Part of the reason Roller feels so strongly about the benefit of open adoption comes from her own experience. She was placed for adoption in 1993 through the Adoption Support Center. Her adoption was open, and letters and photographs were exchanged between her birth mother and her adoptive parents. Rollers says she always knew she was adopted, and she always knew who her birth mother was. When she was a teen, she began a relationship with her birth mom on Facebook as well as with her three half-brothers. She was also able to learn the identity of her birth father and has since forged a relationship with his daughter.

Leah’s journey with adoption took an unexpected turn when she became pregnant as a senior in high school. Her parents called the Adoption Support Center and Leah met with a caseworker. Her son was placed for adoption in 2012 with “parents that are very much like my parents” she says. Leah receives pictures, communicates through social media and visits with her son. Although she says her decision to place her child up for adoption was far from easy, she doesn’t regret it. In her position now, she spends her days counseling birth mothers. “I feel like I have trained my whole life for this job,” Leah says. “The strength of these women never ceases to amaze me.”

Open adoption and the adoptive parents

As an adoptive parent, Kendra of Indianapolis got the news of her baby’s arrival on a moment’s notice. Three weeks before her daughter (now four years old) was supposed to be born, Kendra received a phone call telling her to get on a plane; her adoptive daughter was on the way. She met her daughter’s birth mother for the first time in the delivery room and has kept in contact with her and her family through text messages and pictures ever since. “I like knowing that we can reach out and find out more about her background and her family history,” Kendra says. And despite worries about the birth mother “being a big scary unknown” Kendra says she is an extended part of the family and a constant in her daughter’s life. Although she experienced four previous failed matches, Kendra is still very positive about the adoption process. “For most people, at least part of the process is going to be difficult, but that uncertainty will end,” she says. Kendra highly recommends choosing an agency that provides ongoing assistance and becoming part of a support group, saying “If you meet another adoptive parent, you know you have an immediate connection.” Kendra and her family are currently in the process of adopting again and are hopeful that they will be able to add to their family.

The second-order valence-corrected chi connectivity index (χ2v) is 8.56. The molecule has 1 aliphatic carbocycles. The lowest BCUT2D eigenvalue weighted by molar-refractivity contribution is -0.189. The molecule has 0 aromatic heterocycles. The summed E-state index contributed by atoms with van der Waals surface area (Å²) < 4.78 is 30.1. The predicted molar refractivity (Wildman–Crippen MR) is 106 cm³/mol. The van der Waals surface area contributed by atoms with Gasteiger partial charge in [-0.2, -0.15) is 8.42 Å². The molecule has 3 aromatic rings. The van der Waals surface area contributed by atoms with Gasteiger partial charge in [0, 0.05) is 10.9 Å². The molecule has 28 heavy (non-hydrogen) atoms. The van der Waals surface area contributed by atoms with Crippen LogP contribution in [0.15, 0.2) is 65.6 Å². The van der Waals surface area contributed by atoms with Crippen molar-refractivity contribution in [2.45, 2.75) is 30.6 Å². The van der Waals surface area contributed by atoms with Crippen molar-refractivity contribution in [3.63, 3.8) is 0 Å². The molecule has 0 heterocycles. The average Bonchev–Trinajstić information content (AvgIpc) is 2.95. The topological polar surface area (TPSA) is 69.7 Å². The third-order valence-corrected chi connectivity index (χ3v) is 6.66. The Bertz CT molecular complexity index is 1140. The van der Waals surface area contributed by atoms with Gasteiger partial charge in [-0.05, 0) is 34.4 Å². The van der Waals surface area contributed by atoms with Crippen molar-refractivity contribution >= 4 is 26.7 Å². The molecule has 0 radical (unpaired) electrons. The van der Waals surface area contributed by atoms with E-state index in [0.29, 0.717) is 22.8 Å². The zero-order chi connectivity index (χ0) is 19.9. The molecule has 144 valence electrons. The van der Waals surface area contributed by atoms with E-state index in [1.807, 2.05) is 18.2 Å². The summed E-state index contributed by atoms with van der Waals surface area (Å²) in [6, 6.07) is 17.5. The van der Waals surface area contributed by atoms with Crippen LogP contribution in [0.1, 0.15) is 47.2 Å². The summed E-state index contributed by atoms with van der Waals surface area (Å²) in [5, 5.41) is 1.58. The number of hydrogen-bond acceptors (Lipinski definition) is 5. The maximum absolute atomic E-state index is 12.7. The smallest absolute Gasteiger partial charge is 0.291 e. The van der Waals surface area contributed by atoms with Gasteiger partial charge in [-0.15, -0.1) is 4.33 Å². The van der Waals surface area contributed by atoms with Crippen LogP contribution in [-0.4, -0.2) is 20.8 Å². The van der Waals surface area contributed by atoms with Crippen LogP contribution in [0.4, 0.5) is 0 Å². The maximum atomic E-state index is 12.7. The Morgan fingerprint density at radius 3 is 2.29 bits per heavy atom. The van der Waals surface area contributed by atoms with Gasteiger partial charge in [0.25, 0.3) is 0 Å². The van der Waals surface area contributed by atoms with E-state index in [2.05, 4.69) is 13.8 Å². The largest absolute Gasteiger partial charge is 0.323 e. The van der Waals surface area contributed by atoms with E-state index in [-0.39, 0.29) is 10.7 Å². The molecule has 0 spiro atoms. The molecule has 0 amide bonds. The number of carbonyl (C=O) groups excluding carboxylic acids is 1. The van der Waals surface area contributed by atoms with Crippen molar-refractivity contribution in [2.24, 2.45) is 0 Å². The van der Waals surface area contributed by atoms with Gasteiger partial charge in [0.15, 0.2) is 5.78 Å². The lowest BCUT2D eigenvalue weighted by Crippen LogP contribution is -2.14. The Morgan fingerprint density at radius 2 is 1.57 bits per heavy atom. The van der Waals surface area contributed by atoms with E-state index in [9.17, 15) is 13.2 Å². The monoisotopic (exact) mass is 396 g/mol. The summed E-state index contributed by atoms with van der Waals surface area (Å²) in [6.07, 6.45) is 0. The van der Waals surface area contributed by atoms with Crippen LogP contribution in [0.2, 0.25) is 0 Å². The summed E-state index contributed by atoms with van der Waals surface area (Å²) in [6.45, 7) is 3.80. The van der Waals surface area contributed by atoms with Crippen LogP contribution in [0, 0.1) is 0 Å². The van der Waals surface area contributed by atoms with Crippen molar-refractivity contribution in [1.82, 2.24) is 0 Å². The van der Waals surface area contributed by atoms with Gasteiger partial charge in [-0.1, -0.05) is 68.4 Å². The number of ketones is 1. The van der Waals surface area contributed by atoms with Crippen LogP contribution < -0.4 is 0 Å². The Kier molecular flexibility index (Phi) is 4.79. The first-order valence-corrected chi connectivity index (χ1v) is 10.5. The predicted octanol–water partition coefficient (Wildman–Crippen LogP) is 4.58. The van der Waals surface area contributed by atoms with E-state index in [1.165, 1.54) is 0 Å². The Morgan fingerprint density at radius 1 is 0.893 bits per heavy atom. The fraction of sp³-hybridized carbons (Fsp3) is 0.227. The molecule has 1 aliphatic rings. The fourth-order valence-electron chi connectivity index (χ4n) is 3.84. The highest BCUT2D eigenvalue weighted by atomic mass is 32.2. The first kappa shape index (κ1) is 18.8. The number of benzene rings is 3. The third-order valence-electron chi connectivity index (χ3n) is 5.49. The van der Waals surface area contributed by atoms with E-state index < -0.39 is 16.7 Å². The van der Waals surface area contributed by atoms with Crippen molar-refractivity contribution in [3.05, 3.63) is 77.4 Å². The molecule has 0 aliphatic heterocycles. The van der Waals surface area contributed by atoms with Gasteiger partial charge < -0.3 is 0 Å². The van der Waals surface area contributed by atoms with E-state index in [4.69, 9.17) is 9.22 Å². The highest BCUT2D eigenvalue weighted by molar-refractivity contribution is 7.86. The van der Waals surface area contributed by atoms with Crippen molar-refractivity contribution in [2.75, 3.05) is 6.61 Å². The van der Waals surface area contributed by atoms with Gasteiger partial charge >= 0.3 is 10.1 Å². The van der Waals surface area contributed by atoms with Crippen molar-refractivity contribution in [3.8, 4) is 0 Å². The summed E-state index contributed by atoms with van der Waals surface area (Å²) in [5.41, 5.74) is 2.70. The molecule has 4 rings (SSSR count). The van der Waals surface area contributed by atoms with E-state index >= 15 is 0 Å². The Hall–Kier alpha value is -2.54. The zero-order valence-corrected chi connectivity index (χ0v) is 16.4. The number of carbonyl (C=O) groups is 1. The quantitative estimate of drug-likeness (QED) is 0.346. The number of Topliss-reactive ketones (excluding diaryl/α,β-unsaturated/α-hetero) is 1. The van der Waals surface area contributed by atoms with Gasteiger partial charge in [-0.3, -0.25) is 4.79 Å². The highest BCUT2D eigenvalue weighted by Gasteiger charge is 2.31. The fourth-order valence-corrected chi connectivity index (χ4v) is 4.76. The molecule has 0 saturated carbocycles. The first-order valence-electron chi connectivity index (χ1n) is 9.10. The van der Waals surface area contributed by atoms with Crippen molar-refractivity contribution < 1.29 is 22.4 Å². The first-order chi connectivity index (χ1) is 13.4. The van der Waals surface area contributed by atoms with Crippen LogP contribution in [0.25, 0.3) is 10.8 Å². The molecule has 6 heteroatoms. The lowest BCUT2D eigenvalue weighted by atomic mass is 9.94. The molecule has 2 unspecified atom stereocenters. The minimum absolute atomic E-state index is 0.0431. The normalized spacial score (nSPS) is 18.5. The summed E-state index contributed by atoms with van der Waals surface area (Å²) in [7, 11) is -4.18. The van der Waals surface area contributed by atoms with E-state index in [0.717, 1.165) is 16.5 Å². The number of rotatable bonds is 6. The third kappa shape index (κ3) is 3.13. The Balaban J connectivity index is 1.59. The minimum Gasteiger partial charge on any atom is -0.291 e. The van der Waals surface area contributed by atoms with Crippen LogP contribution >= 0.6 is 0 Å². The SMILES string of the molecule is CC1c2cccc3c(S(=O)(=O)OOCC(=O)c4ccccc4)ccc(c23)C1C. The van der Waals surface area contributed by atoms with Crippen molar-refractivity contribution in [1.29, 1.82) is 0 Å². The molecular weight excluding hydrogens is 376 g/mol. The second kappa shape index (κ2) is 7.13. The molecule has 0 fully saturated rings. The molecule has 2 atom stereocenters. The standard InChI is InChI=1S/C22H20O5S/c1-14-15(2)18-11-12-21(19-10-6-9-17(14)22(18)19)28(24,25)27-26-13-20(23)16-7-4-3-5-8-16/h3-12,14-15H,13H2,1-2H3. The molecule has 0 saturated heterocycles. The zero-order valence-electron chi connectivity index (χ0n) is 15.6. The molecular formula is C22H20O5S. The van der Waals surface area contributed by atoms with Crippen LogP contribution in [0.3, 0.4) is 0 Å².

“Indiana is one of the best states to adopt in,” says Sara of Indianapolis, mother to an eight-year-old son and a five-year-old daughter. Both of her children came to her through open adoption, and each adoption is unique. Although she had reservations about open adoption at first, she says “I truly think open adoption is the best thing for my kids.” Sara maintains regular communication with her children’s birth parents through email, pictures, text messages and in-person visits. “Knowing that my kids understand how they came to be a part of our family is very important,” she says. “And I want them to have that connection to their biological family.” Because her two children have their own biological families who communicate differently and with different frequency, this can present a challenge. However, Sara is a champion of open adoption, saying “You will get the child you were meant to raise.”

Hammond wants adoptive parents to know that the process of adoption is not as hard as people may think. On average, she says it takes 9-10 months before becoming a parent. Although people can be deterred by the time and cost, she recommends seeking out a professional and supportive agency for guidance.

Deciding to place a child for adoption and deciding to become an adoptive parent are not easy decisions. Fortunately however, we’ve come a long way in knowing how to support both types of parents along the way. And with both parties feeling informed and valued, the most important people in the process, the children, reap the benefits.

Indy's Child
Indy's Child